On the occasion that it is raining or too windy for the loft to be lifted into place the road closure permit will have to be re-applied for, which may mean another 6-13 week wait. The reason permits take so long to obtain is that all emergency services must be made aware, as well as any bus routes that could be affected.
It is also often the case that a lot of neighbouring houses may have to have their telephone cables temporarily removed from their houses back to the telephone pole in order to allow the lift to place the pre-built loft in place. This means for at least 6-9 hours your neighbours will be without telephone and internet access.
At the start of the project, accurate measurements will need to be taken. For these to be taken, modular lofts will involve the loft area to be cleared, which means that the loft has to be cleared out completely up to 8 weeks earlier than a normal loft would. This process is the start of the behind-the-scenes part of the project where the modular loft is being built in the factory.
As the modular lofts are built off-site and installed after, they can often be quicker when it comes to actually fitting them, but there are many external factors that can hold up the build. Things such as planning permission (if required), road closure permits and weather permitting factors can all stack up to lengthen the process of actually getting the project complete.
Another consideration to take into account with the timings is the staircase build. With both traditional and modular loft installations, fitting a staircase will take around the same amount of time on both projects. This involves the hallway ceiling being cut out and removed to ensure that the company making the staircase is able to accurately measure the opening, and also take the floor to floor measurement. Once these measurements have been taken, the staircase then can be constructed and delivered to site. It usually takes a minimum of 2 weeks, with an added three to four days to install and complete the additional plasterwork underneath the staircase.
Modular lofts are often branded as eco-friendly because of the fact that they are built in factories to exact measurements, which means there is little waste. However, you do need to take into consideration the environmental impact of the four lorries that have to drive from the North of England to deliver the loft to its location.
Another environmental consideration would be the roof replacement. As the whole roof of a property would have to be removed to make way for the modular loft, there will be a considerate amount of waste produced from this part of the project, from a roof that may not have otherwise needed replacing with a traditional loft conversion.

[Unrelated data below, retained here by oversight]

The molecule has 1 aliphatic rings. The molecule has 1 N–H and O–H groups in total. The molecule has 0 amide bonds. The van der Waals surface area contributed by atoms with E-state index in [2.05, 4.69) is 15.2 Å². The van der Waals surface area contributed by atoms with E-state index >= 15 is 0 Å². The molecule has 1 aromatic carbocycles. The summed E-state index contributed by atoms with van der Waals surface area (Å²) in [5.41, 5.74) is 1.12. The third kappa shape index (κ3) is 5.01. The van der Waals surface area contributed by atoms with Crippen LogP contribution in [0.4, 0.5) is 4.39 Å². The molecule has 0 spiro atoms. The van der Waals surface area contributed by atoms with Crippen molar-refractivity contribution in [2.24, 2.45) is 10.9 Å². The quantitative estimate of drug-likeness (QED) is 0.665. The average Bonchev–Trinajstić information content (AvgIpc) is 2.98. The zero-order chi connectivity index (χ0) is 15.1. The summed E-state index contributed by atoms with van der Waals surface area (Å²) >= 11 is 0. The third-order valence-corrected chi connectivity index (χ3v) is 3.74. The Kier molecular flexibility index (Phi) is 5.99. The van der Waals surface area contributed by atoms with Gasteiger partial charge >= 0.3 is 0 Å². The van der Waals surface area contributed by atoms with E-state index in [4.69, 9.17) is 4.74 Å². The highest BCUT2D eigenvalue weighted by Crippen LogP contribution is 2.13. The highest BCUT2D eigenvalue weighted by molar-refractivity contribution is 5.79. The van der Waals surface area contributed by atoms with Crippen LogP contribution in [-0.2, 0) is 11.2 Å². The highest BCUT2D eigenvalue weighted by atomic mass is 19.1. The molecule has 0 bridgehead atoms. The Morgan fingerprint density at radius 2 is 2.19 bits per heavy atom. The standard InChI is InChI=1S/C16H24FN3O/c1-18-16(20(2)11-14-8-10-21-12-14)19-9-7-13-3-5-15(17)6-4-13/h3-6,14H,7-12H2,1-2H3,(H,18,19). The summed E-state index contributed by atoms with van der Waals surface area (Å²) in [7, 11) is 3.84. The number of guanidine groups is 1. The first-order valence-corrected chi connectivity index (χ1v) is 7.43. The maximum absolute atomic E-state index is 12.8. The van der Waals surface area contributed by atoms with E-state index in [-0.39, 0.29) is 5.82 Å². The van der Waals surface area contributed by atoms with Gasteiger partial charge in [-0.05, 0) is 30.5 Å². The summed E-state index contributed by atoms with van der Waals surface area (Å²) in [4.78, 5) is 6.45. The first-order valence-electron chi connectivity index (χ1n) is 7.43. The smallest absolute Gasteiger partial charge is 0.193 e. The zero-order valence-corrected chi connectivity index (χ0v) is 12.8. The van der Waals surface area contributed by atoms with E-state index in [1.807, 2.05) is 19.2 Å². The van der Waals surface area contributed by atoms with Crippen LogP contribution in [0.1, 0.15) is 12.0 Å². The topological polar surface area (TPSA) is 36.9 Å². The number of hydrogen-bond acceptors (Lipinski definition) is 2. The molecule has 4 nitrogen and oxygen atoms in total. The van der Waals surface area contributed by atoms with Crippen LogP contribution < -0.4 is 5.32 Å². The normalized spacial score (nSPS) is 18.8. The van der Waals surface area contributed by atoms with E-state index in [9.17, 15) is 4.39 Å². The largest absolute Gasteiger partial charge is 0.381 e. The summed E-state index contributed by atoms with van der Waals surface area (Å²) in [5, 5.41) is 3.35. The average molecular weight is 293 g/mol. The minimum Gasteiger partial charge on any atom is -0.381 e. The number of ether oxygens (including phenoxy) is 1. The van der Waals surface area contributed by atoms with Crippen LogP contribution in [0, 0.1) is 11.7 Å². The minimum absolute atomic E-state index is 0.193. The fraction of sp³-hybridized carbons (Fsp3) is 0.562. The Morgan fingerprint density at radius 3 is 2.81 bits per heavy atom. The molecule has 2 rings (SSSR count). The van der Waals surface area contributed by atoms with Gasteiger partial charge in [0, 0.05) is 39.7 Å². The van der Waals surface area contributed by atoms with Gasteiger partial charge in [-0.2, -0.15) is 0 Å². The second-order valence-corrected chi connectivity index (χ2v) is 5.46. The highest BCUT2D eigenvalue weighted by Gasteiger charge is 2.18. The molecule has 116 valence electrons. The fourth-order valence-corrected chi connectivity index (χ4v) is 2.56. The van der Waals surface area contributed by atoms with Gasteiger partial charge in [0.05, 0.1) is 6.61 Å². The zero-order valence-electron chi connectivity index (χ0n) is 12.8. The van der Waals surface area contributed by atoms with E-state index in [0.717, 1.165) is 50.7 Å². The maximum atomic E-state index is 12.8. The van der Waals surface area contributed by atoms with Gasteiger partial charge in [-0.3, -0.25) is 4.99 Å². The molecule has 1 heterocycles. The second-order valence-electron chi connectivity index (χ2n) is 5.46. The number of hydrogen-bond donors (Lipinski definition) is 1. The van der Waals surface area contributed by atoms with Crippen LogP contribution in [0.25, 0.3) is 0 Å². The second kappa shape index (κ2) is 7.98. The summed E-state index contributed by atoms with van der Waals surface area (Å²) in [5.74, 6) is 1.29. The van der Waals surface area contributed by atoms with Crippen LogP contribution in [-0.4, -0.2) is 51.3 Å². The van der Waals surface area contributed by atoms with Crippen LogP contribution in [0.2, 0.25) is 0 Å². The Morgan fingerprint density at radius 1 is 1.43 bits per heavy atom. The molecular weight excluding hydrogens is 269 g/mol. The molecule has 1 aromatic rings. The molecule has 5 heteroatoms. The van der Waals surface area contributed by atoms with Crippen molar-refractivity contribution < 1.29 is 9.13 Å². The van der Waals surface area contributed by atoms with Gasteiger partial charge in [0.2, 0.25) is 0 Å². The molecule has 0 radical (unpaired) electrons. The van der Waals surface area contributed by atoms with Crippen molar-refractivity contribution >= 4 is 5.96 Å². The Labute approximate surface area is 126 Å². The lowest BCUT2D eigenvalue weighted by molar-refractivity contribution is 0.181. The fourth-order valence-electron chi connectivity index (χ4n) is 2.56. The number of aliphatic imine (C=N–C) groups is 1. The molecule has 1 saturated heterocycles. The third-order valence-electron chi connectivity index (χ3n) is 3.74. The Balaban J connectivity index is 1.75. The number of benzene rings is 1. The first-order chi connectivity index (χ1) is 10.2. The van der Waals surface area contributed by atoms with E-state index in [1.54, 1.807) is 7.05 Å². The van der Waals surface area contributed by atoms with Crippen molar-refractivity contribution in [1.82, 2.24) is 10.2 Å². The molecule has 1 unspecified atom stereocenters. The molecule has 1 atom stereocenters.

As the entire roof of the house will have to be replaced, it is often the case that a modular loft conversion will be more expensive than a traditional loft conversion.
While modular lofts might seem like the quick and easy way to convert your loft space, they can often be really restricting in terms of what they can offer, while also being more expensive than a traditional loft conversion. They are also very reliant on external factors like the weather, which can severely hold up the project.
Traditional loft conversions allow you to have full control over the design requirements throughout the project and also allow for future work to take place in the loft area. These can also be restricted by weather at times, but throughout the project, there will be a tin hat scaffold roof to protect the loft while it is being converted. Therefore this type of loft conversion is going to be much more suited to many looking to convert their loft spaces.
Having built close to 5,000 lofts conversions, we feel the traditional way is still the best option, as the customer has a much more hands-on role. From our experience, we have found customers struggle to visualise what they are getting from just looking at a drawing, whether it is in traditional or 3D format. They need to physically get inside the loft area to understand things like where the different head heights are, if the bed is going to fit where they want it, if fitted wardrobes work where they want them and if the windows are the correct size and in the right position. It is at this point that the customer can see what they are actually getting, and at a time when it is not too late to alter things. This is something that happens in the majority of all loft conversions, as it gives the customer the chance to express their vision and requirements for the loft conversion.